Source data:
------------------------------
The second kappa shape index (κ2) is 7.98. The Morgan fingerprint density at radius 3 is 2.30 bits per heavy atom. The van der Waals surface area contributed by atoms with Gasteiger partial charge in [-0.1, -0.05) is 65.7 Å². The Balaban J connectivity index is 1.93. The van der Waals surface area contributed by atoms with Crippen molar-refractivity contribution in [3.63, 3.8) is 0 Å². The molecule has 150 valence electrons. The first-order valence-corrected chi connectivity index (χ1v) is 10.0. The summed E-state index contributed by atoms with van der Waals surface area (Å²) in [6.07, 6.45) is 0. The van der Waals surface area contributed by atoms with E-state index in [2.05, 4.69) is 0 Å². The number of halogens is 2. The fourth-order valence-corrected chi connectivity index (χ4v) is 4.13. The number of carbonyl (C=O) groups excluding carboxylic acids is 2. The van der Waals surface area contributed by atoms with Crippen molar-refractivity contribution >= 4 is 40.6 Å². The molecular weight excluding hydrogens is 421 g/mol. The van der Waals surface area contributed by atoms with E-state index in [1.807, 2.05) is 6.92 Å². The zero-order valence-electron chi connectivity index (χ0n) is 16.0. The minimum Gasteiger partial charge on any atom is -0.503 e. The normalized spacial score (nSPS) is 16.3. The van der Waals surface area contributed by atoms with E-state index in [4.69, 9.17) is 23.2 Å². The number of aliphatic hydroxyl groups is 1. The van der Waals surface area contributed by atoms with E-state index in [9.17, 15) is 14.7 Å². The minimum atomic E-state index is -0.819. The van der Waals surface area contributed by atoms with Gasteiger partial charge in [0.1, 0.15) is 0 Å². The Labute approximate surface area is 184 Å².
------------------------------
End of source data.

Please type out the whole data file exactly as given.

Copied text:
The second kappa shape index (κ2) is 7.98. The Morgan fingerprint density at radius 3 is 2.30 bits per heavy atom. The van der Waals surface area contributed by atoms with Gasteiger partial charge in [-0.1, -0.05) is 65.7 Å². The Balaban J connectivity index is 1.93. The van der Waals surface area contributed by atoms with Crippen molar-refractivity contribution in [3.63, 3.8) is 0 Å². The molecule has 150 valence electrons. The first-order valence-corrected chi connectivity index (χ1v) is 10.0. The summed E-state index contributed by atoms with van der Waals surface area (Å²) in [6.07, 6.45) is 0. The van der Waals surface area contributed by atoms with E-state index in [2.05, 4.69) is 0 Å². The number of halogens is 2. The fourth-order valence-corrected chi connectivity index (χ4v) is 4.13. The number of carbonyl (C=O) groups excluding carboxylic acids is 2. The van der Waals surface area contributed by atoms with Crippen molar-refractivity contribution >= 4 is 40.6 Å². The molecular weight excluding hydrogens is 421 g/mol. The van der Waals surface area contributed by atoms with E-state index in [1.807, 2.05) is 6.92 Å². The zero-order valence-electron chi connectivity index (χ0n) is 16.0. The minimum Gasteiger partial charge on any atom is -0.503 e. The normalized spacial score (nSPS) is 16.3. The van der Waals surface area contributed by atoms with E-state index in [4.69, 9.17) is 23.2 Å². The number of aliphatic hydroxyl groups is 1. The van der Waals surface area contributed by atoms with E-state index in [9.17, 15) is 14.7 Å². The minimum atomic E-state index is -0.819. The van der Waals surface area contributed by atoms with Gasteiger partial charge in [0.1, 0.15) is 0 Å². The Labute approximate surface area is 184 Å².